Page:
Simplifying Complexity

Sometimes when I think about that task – simplifying the complex – it sounds as easy as boiling the ocean. Other times it comes as naturally to me as making toast. (Since I don’t eat toast, or even own a toaster, perhaps I should take that as a sign. It is never easy to make complex things simple. Not even making toast.)

Image result for toast

Yet every day, what I do in my work is to take cumbersome, complex tasks and recreate them in the simplest possible terms. When a huge banking system has millions of transactions per day and must synthesize them into calculable terms…I create language that can handle that. When there is an installation process that takes hundreds of functions that need to be done in seconds, not hours, I write the tasks that do that in ways that humans can understand without advanced degrees. I take complex ideas and distill them for actual people.

Brunch-MimosasMany years ago, when I was a bridesmaid for a dear friend, we hosted a brunch for the bride just a few days before her big day. In sunny Edmond, OK, just outside of Oklahoma City, we gathered around floral arrangements and mimosas for a few final gifts and sentiments. One of the things we had arranged for my dear friend was a book of recipes – not an atypical gift for a young bride. However, she was not your average young homemaker. We knew her so well that the homemade book, a collection to which we had all contributed, was filled with precious advice like “Vegetable Soup: Open can. Pour into saucepan. Do not overheat, boil, or otherwise burn.” And another great one: “Swedish Meatballs: Drive to your local Ikea. Once there, find the café. All will be well.” And perhaps the best: “Breakfast in bed: Open Pop Tarts box. Remove items from foil wrapper. Return to bed. Serves two.”

This gift indeed made the complex simple. It did not, however, lead to a gourmet life for the newlyweds. Nor did it improve her cooking skills. Hopefully she took some cooking classes or they made lots of reservations. No matter, she eventually became a successful oncologist and he a high school biology teacher. No one starved.

chocolate chip

The kitchen is the perfect example of where good writing, clean instructions, are essential to making the complex simple. Baking is an intricate act of chemistry that, if not executed properly, can yield disastrous results. The chemical process involved in baking bread is a dance of molecules that defies the odds of nature, and yet displays the beautiful synergy of both science and art.

On the other hand, missteps in the kitchen can yield fantastic new gifts, too. Who can overlook the great story on any package of Nestle chocolate chips, telling the untrue tale of Ruth Graves Wakefield and her adventures in creating Toll House cookies? (I hate to break it to you, but they were not really a mistake. Ruth was not trying to create chocolate cookies. She meant to keep those little chocolate nuggets intact, after all.)

My point is that every chocolate chip cookie recipe has a slightly different taste based upon a simple change: the recipe. Making the complex recipe ingredients: let’s face it, there are frequently at least TEN ingredients in the cookie recipe – and their variants.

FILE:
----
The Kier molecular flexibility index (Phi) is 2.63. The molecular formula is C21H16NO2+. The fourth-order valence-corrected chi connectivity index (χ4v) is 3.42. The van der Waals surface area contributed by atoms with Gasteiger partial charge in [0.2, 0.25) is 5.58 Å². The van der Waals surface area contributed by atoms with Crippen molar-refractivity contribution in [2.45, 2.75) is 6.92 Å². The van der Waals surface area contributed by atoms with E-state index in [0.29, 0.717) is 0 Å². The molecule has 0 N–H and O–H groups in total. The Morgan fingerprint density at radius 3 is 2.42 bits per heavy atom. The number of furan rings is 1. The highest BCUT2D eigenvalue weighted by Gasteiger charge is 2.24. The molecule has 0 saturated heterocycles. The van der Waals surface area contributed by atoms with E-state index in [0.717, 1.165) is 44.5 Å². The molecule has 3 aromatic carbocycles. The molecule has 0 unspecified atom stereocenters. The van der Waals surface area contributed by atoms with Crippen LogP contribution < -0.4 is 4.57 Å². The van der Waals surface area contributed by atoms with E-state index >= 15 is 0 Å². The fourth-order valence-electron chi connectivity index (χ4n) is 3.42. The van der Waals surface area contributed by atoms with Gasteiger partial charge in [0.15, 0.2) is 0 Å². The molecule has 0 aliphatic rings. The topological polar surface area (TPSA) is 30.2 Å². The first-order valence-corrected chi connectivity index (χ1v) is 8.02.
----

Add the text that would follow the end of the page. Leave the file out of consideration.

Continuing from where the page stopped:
Think about the variants alone:

Salt or no salt (I’ve tried it both ways, to varying result)

The # of eggs can differ

Fat – this is butter vs margarine or shortening. The variations in recipes is astonishing

A leavening agent – typically baking powder, but sometimes baking soda

The amount of flour, also the kind of flour

Whether to cream all of the fats and liquids before adding the sugars

The ratio of fats to flours

The ratio of ingredients and mixing and cooking times

All this is to say that just when you thought a simple task – making a batch of chocolate chip cookies – was just that, a simple task, you forgot that a whole lot of design and consideration went into the planning of that document. Or did it? Probably not. Your mom or her mom wrote down the recipe and you either liked her cookies or you liked someone else’s mom’s cookies. (My daughter prefers her friend Evan’s mom’s cookies to mine, if I am honest. And this is a good thing, because I shun carbohydrates and sugars like they bear the plague upon my house, so I cannot be trusted to bake anyway. I send college care packages of kale chips and they are darn good!) But when mom was perfecting that recipe, writing down all of the tweaks and updates, she was user-testing and updating the technical document. She just didn’t know it.

Even the original plan – the measuring of ingredients and the testing of oven temperature and the execution of the recipe – all of that was fragile and technical and required patience and repetition. The information that first started out on a sheet of paper next to the oven had to be user-tested and rethought once or twice. Or five times. It’s just that no one labeled it “tech writing” before they put it on a recipe card.

So now, all of these years later, while I am plotting out the schema for decoupling a conversational AI documentation scenario, I hope you will bear with me. I think one of the primary questions I will look into this week is, “Alexa, what is the ideal number of chocolate chips to put into a single cookie?” While I am researching the pure voice interactions and trying to nail down the intents and utterances and the minute specifics of how we can integrate this practice into the fiber of our lives, remember, it all started with the desire to simplify – and to make a cookie. So I’ll begin with that question about how many chips.

Once I have that answer, I will report back to you on the salt or no salt question, and then I will move on to the perfect flour ratio, and we’ll move on from there.  Or maybe I will create the ultimate kale chip recipe for a college care package.

kale-chips

 

 

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